This is just another example of the enormous financial burden that uninsured pregnant women and their families face in the United States.
Jennifer Huculak, who lives in the Canadian province Saskatchewan, was six months pregnant when she flew to Hawaii to go on a vacation with her husband. But two days into her 2013 trip, her water unexpectedly broke; she spent the next six weeks on bed rest, and her daughter was delivered prematurely via an emergency C-section.
A year later, the Huculaks and their daughter are healthy and back at home. But they’re now facing medical bills that total $950,000 for the hospital care they received in the United States last fall. “It makes you sick to your stomach,” Huculak told CTV News. “Who can pay a million-dollar medical bill? Who can afford that?”
Although the couple purchased travel insurance from Blue Cross before their vacation, the insurance company says that Huculak’s previous pregnancy complications — she had a bladder infection when she was four months pregnant — amounted to a pre-existing condition, so her medical expenses won’t be covered. Blue Cross also maintains that the Huculaks’ plan expired while they were still in Hawaii.
Jennifer Huculak told CBC News that she’s frustrated with Blue Cross because she thought she did everything right. She had approval from her doctor to travel, and after her water broke, she tried to figure out how to return to Canada. But she couldn’t find a medical evacuation company that was willing to transport her home in her condition.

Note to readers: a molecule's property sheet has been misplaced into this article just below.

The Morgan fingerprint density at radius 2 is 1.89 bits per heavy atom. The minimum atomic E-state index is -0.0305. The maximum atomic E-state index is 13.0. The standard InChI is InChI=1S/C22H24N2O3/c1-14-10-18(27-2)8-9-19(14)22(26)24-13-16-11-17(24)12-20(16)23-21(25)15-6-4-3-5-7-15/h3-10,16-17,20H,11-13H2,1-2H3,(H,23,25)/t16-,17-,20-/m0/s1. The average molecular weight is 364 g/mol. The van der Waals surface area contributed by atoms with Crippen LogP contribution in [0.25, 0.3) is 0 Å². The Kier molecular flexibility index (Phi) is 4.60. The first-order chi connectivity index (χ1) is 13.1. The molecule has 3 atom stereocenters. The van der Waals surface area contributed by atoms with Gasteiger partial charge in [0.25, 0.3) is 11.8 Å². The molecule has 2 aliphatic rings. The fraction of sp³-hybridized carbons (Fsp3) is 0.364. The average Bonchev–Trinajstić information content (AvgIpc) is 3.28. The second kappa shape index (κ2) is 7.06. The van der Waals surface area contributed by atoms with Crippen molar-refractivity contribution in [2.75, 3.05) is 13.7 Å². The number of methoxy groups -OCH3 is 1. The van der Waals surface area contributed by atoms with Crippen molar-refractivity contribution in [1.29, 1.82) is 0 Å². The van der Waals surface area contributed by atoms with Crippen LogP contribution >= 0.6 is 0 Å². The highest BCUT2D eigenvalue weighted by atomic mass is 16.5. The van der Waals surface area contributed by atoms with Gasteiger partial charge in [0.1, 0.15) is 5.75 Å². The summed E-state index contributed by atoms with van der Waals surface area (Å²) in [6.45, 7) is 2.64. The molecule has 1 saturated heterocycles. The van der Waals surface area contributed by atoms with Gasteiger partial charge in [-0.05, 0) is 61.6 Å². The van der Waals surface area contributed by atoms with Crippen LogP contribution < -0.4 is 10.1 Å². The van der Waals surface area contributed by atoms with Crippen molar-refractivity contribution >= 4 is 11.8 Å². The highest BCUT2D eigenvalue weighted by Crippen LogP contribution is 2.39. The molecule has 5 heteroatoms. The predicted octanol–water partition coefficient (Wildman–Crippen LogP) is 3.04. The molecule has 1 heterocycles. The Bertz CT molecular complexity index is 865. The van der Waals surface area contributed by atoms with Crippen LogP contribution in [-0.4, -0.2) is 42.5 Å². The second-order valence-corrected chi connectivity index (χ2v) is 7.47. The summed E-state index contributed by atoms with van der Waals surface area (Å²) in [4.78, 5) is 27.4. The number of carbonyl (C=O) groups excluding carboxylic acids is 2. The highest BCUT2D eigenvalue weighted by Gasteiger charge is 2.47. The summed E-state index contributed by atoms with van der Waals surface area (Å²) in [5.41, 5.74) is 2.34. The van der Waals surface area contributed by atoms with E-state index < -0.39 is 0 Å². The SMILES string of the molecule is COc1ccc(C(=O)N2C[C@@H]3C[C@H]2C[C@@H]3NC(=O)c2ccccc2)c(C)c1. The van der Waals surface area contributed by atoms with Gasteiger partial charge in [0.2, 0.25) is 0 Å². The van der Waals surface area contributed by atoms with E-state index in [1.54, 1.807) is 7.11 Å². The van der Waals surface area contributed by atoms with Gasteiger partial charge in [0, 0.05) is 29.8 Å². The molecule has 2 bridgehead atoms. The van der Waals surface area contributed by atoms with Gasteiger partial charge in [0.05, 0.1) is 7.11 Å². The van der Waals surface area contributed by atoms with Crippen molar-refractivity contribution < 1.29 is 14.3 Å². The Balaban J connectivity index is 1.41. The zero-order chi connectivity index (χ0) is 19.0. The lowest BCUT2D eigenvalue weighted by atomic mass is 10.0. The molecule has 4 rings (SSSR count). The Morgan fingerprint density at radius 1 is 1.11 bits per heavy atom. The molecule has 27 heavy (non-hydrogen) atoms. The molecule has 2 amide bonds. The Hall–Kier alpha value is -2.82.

It’s not entirely uncommon for visitors to the U.S. to accrue big medical bills if they suffer from a health condition while they’re here. Travel insurance isn’t currently subject to all of the regulations under the Affordable Care Act — and the health reform law doesn’t apply to people who aren’t U.S. residents — so there can be confusion about how exactly these plans will work in practice. Other Canadian travelers have been stuck with hefty bills after unexpectedly suffering from kidney failure and struggling with high blood pressure while in the United States.
But bills for childbirth are particularly exorbitant. Giving birth in the United States costs more than anywhere else in the world, even when the procedure doesn’t involve the serious complications that Jennifer Huculak experienced. The price tag for this type of care varies widely — by up to tens of thousands of dollars — depending on which hospital you decide to go to. But the cost fluctuations are seemingly random, since high prices for childbirth services don’t correlate with a higher quality of care for American mothers.
Ironically, the Huculaks hail from the Canadian province that was the first region of their country to implement universal, publicly-funded health care. They say they’re now trying to decide if they should fight Blue Cross over their bill or declare bankruptcy.